The 1762 manor house is for the exclusive use of club members. The house was originally one room wide and two wings were added in 50 year increments. Three major tasting rooms are currently featured with original architectural elements. Greenhill is an ideal place to watch the sunset and listen to one of the unique musical programs they regularly schedule.

Isabelle Truchon is Greenhill’s planner, decorator and architect of programming and an addition to Middleburg’s story of female creativity, skill and entrepreneurship. The line stretches from an early 1800s female owner of the Red Fox Inn & Tavern to the women of today like Sheila Johnson who are forging a future for the city grounded in the past. Visitors can plan a girlfriend’s getaway and share a sense of camaraderie with girlfriends you did not know you had.

No matter how you choose to experience Middleburg it will leave an indelible impression.

I wish you smooth travels!



There was a time we simply viewed television shows and if they were mega-hits they might sell an action figure or a lunchbox or a doting mother would throw a towel around your neck so you could be superman. All that has changed. Now there are all types of novelty items and video games so you can sustain the thrill. This season travelers have entered the fray with guided trips to movie locations.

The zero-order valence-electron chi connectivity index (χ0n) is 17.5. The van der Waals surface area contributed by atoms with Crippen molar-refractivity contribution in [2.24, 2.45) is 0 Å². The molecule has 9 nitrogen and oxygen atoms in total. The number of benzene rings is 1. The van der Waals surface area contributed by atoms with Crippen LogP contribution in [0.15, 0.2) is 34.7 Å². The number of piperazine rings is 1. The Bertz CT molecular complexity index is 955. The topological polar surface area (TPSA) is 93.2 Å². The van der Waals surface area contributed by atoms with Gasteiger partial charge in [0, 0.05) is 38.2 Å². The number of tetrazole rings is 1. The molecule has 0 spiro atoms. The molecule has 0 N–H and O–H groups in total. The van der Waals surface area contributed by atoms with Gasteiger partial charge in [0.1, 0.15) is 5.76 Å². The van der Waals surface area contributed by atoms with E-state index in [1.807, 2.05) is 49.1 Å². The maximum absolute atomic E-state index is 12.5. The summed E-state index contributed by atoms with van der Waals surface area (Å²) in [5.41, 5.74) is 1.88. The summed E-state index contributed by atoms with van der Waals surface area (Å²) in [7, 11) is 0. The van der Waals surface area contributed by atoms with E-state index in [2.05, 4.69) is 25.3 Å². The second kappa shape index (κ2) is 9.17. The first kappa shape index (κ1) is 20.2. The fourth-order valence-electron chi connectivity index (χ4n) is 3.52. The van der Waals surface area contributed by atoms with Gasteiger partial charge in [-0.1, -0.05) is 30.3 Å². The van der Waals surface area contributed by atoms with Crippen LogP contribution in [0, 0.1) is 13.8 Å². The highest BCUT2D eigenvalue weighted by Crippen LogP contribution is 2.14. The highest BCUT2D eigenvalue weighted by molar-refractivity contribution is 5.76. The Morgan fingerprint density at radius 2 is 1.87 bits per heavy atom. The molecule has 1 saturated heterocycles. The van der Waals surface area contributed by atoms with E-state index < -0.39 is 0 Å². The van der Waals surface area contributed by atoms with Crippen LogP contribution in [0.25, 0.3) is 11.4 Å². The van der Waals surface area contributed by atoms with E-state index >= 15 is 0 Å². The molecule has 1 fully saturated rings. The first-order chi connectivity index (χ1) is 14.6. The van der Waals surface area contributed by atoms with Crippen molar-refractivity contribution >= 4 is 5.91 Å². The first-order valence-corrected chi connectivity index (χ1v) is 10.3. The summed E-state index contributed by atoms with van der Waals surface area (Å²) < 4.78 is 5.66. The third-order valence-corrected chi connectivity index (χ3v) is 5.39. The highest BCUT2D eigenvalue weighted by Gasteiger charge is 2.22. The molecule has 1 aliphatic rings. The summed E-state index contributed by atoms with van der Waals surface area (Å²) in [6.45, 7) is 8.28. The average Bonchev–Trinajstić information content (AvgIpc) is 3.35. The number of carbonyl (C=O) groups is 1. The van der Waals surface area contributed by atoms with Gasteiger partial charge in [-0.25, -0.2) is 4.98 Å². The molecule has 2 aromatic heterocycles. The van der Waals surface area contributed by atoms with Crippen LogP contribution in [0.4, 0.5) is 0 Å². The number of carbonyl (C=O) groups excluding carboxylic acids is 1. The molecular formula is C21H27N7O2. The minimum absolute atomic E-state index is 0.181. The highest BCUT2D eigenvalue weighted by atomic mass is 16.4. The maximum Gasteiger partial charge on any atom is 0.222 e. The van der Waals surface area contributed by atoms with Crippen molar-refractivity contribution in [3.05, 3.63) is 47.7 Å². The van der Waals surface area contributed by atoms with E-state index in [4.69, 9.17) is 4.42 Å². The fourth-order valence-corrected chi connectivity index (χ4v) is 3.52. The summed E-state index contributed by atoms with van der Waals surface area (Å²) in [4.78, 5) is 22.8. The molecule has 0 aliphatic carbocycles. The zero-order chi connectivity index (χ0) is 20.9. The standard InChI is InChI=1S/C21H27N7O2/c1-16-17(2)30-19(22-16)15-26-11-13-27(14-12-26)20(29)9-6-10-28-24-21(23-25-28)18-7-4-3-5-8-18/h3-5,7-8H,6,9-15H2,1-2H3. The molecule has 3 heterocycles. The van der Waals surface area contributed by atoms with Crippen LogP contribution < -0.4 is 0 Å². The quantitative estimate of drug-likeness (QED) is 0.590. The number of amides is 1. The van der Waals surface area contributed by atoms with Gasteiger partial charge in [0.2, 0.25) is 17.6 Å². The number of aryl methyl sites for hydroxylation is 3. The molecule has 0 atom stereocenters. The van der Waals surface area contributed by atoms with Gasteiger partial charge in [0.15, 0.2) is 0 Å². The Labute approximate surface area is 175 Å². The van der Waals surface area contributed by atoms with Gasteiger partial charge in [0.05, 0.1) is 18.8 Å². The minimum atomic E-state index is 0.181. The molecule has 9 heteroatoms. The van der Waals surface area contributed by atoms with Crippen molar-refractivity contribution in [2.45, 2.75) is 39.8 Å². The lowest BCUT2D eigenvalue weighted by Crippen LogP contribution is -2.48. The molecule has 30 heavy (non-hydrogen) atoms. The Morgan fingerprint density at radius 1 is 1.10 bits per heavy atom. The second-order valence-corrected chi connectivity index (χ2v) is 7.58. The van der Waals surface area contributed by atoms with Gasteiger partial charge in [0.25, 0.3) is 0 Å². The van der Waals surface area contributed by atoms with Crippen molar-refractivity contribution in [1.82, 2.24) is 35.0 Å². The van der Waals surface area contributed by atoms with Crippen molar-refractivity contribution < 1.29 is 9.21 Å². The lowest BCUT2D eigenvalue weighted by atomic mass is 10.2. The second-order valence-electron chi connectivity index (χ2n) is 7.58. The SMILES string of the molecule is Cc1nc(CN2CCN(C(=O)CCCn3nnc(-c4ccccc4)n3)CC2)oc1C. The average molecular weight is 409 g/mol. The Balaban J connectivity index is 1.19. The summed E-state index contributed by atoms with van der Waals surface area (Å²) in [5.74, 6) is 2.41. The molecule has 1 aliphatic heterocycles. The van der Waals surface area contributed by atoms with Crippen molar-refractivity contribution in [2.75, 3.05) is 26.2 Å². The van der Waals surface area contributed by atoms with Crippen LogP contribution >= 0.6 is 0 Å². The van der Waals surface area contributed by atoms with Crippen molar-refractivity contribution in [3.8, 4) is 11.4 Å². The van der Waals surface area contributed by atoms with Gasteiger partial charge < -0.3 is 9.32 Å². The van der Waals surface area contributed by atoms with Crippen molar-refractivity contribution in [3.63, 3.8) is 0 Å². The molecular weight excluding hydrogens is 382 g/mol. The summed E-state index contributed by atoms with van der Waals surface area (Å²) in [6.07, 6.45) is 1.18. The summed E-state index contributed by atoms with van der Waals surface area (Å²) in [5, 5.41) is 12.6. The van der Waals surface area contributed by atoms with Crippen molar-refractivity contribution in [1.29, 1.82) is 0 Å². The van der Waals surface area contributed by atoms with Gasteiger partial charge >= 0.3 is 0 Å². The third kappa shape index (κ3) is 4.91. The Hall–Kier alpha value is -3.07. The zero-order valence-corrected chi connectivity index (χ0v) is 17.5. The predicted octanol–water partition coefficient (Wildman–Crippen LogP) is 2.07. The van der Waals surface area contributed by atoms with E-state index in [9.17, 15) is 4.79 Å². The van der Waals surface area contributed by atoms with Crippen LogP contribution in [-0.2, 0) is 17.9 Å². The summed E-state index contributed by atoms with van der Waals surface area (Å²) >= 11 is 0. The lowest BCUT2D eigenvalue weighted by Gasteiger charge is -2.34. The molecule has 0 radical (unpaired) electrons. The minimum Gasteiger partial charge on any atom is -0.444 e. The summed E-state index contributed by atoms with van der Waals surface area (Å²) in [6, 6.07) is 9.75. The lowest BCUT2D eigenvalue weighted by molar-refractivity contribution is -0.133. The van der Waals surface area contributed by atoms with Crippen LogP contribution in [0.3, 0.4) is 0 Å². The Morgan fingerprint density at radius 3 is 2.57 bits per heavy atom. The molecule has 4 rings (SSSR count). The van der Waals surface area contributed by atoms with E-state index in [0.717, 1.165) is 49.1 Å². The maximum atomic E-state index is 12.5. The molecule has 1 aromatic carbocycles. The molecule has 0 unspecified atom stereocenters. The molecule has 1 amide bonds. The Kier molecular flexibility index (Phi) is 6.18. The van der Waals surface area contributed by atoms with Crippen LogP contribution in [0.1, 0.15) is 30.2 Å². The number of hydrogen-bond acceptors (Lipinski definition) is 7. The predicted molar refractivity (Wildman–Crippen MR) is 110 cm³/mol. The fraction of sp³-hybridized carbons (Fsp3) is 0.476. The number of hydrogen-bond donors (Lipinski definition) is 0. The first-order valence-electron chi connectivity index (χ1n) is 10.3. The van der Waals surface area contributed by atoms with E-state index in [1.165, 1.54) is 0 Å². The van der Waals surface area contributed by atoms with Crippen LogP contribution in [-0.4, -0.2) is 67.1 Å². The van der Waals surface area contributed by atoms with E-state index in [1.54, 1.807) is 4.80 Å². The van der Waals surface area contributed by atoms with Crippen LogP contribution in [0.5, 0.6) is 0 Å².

“Turn,” the Revolutionary War-era spy series, premiered on April 6, 2014 on AMC. It began filming last year in Central Virginia at a variety of historic sites that are now sites on “Turn: The Trail.” The trail is interactive and includes espionage activities, museums and film sites. Watch the show and then live the history. Planning resources can be accessed at

“Pirates” has completed its season but it will return and you had better be ready. The 15th Annual Blackbeard Pirate Festival will be held in Hampton, VA May 30th-June 1st. Hampton has a rich maritime history, much of it focused on the pirates who plundered the coast in the 17th and 18th centuries. Edward Teach, better known as Blackbeard, was the most formidable. In 1718 he was captured and his head was displayed near Hampton Creek. Blackbeard and his crew will live again at the festival. Activities include a Pirate Ball, skirmishes between pirates and the militia, an encampment, tall ships and Blackbeard’s funeral parade.

Zicasso Luxury Travel is offering a tour of “Game of Thrones” filming locations in Croatia. The 7-day guided tour features locations from all four seasons and Croatian historic sites. Additional highlights of the tour are a lesson in falconry, a visit to a UNESCO World Heritage Site and a catamaran trip.